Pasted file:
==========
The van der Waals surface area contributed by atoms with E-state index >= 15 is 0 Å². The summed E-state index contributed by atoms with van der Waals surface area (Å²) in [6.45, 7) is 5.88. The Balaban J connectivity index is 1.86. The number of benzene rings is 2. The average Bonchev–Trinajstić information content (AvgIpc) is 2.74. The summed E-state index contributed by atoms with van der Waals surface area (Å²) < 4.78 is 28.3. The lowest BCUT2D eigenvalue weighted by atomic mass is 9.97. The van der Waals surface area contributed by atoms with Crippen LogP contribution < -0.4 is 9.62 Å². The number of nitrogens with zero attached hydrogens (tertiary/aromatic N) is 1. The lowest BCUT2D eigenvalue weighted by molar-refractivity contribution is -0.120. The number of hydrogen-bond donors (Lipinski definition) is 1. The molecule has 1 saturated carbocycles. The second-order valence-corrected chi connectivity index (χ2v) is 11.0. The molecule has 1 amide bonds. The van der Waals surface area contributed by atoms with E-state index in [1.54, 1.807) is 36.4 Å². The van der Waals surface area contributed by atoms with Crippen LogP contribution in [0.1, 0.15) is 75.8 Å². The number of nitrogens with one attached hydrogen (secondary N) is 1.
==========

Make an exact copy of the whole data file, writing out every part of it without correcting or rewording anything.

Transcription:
The van der Waals surface area contributed by atoms with E-state index >= 15 is 0 Å². The summed E-state index contributed by atoms with van der Waals surface area (Å²) in [6.45, 7) is 5.88. The Balaban J connectivity index is 1.86. The number of benzene rings is 2. The average Bonchev–Trinajstić information content (AvgIpc) is 2.74. The summed E-state index contributed by atoms with van der Waals surface area (Å²) < 4.78 is 28.3. The lowest BCUT2D eigenvalue weighted by atomic mass is 9.97. The van der Waals surface area contributed by atoms with Crippen LogP contribution < -0.4 is 9.62 Å². The number of nitrogens with zero attached hydrogens (tertiary/aromatic N) is 1. The lowest BCUT2D eigenvalue weighted by molar-refractivity contribution is -0.120. The number of hydrogen-bond donors (Lipinski definition) is 1. The molecule has 1 saturated carbocycles. The second-order valence-corrected chi connectivity index (χ2v) is 11.0. The molecule has 1 amide bonds. The van der Waals surface area contributed by atoms with E-state index in [1.54, 1.807) is 36.4 Å². The van der Waals surface area contributed by atoms with Crippen LogP contribution in [0.1, 0.15) is 75.8 Å². The number of nitrogens with one attached hydrogen (secondary N) is 1.